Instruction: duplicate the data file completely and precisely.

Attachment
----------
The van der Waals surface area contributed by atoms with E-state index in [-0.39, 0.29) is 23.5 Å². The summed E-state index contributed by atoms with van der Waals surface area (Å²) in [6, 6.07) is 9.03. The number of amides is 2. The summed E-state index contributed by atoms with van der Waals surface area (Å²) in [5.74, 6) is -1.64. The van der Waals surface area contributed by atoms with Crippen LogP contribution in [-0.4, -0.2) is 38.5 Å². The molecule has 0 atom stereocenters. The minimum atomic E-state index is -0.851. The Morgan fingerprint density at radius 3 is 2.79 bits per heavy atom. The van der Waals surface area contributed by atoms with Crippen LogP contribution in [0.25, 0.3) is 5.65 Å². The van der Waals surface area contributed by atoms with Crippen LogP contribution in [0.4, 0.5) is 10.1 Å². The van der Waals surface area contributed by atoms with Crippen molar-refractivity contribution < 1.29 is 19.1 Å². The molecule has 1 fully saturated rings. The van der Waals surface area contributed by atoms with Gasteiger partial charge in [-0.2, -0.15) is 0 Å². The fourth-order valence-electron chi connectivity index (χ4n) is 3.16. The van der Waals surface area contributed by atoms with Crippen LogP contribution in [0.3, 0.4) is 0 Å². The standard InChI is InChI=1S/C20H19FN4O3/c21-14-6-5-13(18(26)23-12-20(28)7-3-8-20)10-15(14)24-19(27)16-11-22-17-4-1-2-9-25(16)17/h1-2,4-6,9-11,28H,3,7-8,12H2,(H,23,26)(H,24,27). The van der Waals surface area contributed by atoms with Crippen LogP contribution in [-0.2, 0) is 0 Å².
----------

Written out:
The van der Waals surface area contributed by atoms with E-state index in [-0.39, 0.29) is 23.5 Å². The summed E-state index contributed by atoms with van der Waals surface area (Å²) in [6, 6.07) is 9.03. The number of amides is 2. The summed E-state index contributed by atoms with van der Waals surface area (Å²) in [5.74, 6) is -1.64. The van der Waals surface area contributed by atoms with Crippen LogP contribution in [-0.4, -0.2) is 38.5 Å². The molecule has 0 atom stereocenters. The minimum atomic E-state index is -0.851. The Morgan fingerprint density at radius 3 is 2.79 bits per heavy atom. The van der Waals surface area contributed by atoms with Crippen LogP contribution in [0.25, 0.3) is 5.65 Å². The van der Waals surface area contributed by atoms with Crippen LogP contribution in [0.4, 0.5) is 10.1 Å². The van der Waals surface area contributed by atoms with Crippen molar-refractivity contribution < 1.29 is 19.1 Å². The molecule has 1 fully saturated rings. The van der Waals surface area contributed by atoms with Gasteiger partial charge in [-0.2, -0.15) is 0 Å². The fourth-order valence-electron chi connectivity index (χ4n) is 3.16. The van der Waals surface area contributed by atoms with Crippen LogP contribution in [0.3, 0.4) is 0 Å². The standard InChI is InChI=1S/C20H19FN4O3/c21-14-6-5-13(18(26)23-12-20(28)7-3-8-20)10-15(14)24-19(27)16-11-22-17-4-1-2-9-25(16)17/h1-2,4-6,9-11,28H,3,7-8,12H2,(H,23,26)(H,24,27). The van der Waals surface area contributed by atoms with Crippen LogP contribution in [-0.2, 0) is 0 Å².